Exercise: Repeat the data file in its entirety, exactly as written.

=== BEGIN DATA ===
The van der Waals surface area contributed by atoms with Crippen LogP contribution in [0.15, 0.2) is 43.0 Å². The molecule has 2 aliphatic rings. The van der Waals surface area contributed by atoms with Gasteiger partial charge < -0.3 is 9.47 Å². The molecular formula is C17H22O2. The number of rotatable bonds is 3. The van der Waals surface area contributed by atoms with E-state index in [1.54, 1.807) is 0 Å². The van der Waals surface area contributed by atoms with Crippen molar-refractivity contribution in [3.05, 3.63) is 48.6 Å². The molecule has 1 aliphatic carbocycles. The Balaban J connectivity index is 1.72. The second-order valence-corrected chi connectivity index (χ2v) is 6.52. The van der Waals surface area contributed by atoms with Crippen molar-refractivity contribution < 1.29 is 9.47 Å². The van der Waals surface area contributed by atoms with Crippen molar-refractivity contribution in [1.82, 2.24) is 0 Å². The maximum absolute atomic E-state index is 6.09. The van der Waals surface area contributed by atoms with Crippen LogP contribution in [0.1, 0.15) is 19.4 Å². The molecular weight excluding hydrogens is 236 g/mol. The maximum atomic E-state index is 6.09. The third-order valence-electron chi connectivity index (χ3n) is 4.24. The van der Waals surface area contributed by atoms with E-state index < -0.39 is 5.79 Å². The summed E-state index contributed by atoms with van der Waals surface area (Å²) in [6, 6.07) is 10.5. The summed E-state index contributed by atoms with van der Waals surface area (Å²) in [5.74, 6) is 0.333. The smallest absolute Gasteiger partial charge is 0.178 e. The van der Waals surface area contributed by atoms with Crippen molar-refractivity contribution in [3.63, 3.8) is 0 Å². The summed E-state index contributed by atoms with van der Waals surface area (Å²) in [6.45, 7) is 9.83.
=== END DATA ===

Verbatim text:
The van der Waals surface area contributed by atoms with Crippen LogP contribution in [0.15, 0.2) is 43.0 Å². The molecule has 2 aliphatic rings. The van der Waals surface area contributed by atoms with Gasteiger partial charge < -0.3 is 9.47 Å². The molecular formula is C17H22O2. The number of rotatable bonds is 3. The van der Waals surface area contributed by atoms with E-state index in [1.54, 1.807) is 0 Å². The van der Waals surface area contributed by atoms with Crippen molar-refractivity contribution in [3.05, 3.63) is 48.6 Å². The molecule has 1 aliphatic carbocycles. The Balaban J connectivity index is 1.72. The second-order valence-corrected chi connectivity index (χ2v) is 6.52. The van der Waals surface area contributed by atoms with Crippen molar-refractivity contribution < 1.29 is 9.47 Å². The van der Waals surface area contributed by atoms with Crippen molar-refractivity contribution in [1.82, 2.24) is 0 Å². The maximum absolute atomic E-state index is 6.09. The van der Waals surface area contributed by atoms with Crippen LogP contribution in [0.1, 0.15) is 19.4 Å². The molecular weight excluding hydrogens is 236 g/mol. The maximum atomic E-state index is 6.09. The third-order valence-electron chi connectivity index (χ3n) is 4.24. The van der Waals surface area contributed by atoms with E-state index < -0.39 is 5.79 Å². The summed E-state index contributed by atoms with van der Waals surface area (Å²) in [6, 6.07) is 10.5. The summed E-state index contributed by atoms with van der Waals surface area (Å²) in [5.74, 6) is 0.333. The smallest absolute Gasteiger partial charge is 0.178 e. The van der Waals surface area contributed by atoms with Crippen molar-refractivity contribution in [3.63, 3.8) is 0 Å². The summed E-state index contributed by atoms with van der Waals surface area (Å²) in [6.45, 7) is 9.83.